For many years I had a policy on this blog that I would not delete people’s comments no matter how belittling, mean-spirited or unkind they were. I no longer hold to that view. I censor the comments that go on this blog now. I had to get to that point because I refuse to create an environment like so many places online that have become breeding grounds for hatred and ugliness.

I have taken the same approach online on my Facebook page. I may post something that I am pondering and open it up for discussion. When the discussion grows wearisome or tired, I delete it.

Discourse ought to be a way for us as a community to process and to grow. What happens too much online, however, is that when we disagree with others we resort to name-calling and finger-pointing.

I probably get more than my fair share of it because I am always writing about things in the news or hot-button topics. Probably if I spent my time putting up recipes and decorating tips for the modern woman, I would get a lot less flak from folks. But it is like that line from the Ya-Ya Sisterhood, when Shep Walker tells his gone-crazy wife: “I knew when I married you it was a crap shoot.”

That’s what you get if you hang around this blog long enough. A crap shoot. Some days, I’m at my best. Other days, I’m at my worst. But even on my bad days, I’d still like to keep the discourse civil. That’s how I imagine it when I’m writing. That I will say what I think, and you will tell me what you think, and we may agree or disagree but when it’s all said and done, we will have thought long and hard about something and come to a meeting of the minds along the way.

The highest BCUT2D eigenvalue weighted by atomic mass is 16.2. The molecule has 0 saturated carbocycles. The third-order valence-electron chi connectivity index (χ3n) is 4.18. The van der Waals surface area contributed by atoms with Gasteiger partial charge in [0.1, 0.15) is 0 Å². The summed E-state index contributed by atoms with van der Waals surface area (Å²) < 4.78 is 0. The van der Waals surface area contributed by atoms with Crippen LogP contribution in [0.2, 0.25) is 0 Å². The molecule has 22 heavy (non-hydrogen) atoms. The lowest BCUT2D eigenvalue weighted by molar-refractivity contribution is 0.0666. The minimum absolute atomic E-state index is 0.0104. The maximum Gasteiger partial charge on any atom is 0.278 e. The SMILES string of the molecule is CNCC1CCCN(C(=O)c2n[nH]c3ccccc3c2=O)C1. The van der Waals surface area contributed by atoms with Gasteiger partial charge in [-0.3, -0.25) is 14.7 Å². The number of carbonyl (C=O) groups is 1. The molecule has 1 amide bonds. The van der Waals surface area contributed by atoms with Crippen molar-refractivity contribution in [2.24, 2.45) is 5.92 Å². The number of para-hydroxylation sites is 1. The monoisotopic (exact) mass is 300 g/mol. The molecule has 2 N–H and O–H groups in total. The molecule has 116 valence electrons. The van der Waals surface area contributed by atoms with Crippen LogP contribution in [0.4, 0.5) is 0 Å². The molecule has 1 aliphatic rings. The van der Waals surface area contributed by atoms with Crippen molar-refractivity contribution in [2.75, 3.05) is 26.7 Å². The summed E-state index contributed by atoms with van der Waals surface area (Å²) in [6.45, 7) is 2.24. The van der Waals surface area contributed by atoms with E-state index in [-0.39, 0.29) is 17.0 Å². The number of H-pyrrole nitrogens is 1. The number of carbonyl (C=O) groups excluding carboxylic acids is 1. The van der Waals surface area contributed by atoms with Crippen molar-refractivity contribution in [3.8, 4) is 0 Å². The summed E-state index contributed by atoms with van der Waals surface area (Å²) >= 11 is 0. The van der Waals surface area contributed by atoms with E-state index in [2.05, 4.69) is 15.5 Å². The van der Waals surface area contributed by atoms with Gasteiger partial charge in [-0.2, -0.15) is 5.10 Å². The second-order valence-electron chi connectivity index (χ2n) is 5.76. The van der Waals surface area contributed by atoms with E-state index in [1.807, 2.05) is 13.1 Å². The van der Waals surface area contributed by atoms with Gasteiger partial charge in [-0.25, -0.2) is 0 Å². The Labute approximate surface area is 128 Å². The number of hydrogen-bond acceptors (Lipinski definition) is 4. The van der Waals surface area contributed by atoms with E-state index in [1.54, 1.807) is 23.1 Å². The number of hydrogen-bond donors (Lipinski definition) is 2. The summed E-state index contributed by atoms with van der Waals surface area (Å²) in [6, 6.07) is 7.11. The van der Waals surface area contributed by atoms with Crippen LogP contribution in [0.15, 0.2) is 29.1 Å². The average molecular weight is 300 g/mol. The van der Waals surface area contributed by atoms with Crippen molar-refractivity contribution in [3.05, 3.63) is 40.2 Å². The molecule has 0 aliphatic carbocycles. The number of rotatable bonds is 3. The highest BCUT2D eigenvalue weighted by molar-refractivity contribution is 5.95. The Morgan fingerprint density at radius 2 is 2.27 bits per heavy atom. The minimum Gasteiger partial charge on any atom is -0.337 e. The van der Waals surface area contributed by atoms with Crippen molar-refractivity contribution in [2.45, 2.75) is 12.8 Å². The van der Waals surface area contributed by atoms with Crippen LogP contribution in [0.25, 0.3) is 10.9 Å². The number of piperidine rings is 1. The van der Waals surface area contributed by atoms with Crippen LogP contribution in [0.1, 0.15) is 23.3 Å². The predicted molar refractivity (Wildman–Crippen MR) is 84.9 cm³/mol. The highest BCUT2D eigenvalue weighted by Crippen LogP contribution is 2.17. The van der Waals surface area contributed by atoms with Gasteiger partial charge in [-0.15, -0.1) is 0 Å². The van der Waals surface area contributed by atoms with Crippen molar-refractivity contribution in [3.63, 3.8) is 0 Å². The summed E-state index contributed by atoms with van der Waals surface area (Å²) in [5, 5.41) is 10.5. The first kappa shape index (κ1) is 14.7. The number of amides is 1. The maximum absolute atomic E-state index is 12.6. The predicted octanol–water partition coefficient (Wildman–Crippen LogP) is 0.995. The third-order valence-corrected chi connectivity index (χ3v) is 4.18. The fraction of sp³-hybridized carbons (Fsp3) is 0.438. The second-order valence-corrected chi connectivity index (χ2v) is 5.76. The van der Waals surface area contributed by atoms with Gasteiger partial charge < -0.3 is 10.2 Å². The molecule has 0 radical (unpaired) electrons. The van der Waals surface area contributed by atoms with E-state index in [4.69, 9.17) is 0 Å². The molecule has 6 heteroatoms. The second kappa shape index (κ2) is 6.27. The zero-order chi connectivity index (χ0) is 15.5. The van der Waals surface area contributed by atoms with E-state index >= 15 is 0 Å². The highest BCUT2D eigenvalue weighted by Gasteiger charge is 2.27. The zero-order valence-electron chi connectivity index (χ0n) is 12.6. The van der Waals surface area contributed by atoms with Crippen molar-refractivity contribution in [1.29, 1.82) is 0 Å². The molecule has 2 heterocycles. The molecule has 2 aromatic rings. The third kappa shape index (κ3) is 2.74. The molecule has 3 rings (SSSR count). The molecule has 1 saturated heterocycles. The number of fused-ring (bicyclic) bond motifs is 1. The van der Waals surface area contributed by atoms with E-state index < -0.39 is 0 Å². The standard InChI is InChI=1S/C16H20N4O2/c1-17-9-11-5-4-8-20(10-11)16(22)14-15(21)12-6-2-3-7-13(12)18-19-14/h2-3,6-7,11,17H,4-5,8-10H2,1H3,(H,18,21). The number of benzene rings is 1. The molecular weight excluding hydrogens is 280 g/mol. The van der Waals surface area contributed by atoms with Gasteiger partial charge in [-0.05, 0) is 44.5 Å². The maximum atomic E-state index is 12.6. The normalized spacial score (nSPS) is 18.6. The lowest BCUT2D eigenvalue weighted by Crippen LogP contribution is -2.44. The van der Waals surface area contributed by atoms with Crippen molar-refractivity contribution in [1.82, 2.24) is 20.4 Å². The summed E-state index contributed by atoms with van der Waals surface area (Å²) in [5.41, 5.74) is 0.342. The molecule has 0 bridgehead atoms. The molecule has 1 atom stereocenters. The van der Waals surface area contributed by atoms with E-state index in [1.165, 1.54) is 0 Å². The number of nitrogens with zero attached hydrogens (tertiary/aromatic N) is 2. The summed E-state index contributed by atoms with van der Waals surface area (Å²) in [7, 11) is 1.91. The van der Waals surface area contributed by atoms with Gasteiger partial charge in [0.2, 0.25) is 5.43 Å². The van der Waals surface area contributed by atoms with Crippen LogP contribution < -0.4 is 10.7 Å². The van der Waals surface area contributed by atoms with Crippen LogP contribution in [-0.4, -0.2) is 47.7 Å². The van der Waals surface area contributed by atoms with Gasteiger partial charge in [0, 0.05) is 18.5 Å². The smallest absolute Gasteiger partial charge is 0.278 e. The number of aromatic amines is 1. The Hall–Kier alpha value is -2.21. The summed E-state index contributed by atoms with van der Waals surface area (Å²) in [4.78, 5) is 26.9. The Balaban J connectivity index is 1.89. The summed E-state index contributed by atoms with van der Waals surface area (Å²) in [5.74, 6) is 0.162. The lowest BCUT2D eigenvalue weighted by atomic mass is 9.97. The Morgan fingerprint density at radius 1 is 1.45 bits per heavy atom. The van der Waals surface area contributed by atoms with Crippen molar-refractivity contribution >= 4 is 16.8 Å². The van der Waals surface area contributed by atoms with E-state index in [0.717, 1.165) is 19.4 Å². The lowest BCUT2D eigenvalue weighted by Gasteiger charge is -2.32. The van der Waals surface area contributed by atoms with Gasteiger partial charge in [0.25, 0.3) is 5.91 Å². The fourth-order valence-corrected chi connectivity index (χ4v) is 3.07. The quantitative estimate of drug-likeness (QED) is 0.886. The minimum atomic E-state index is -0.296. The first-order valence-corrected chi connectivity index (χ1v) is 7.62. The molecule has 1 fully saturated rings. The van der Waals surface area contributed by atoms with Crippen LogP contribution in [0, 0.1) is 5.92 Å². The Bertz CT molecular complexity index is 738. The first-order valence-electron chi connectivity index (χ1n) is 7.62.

Thinking.

It matters to me.

If you spend any time here, I know it matters to you, too.

But let’s take this latest post on Harper Lee for example. I said what I thought. I posted it online. Shared it on Social Media and then entered into discourse with many people as a result.

Some of you disagreed with me. Some of you said you hadn’t thought of it that way before. Some of you said you needed to think about it some more. Some of you said it didn’t matter what anybody thought, you were buying the book and looking forward to reading it.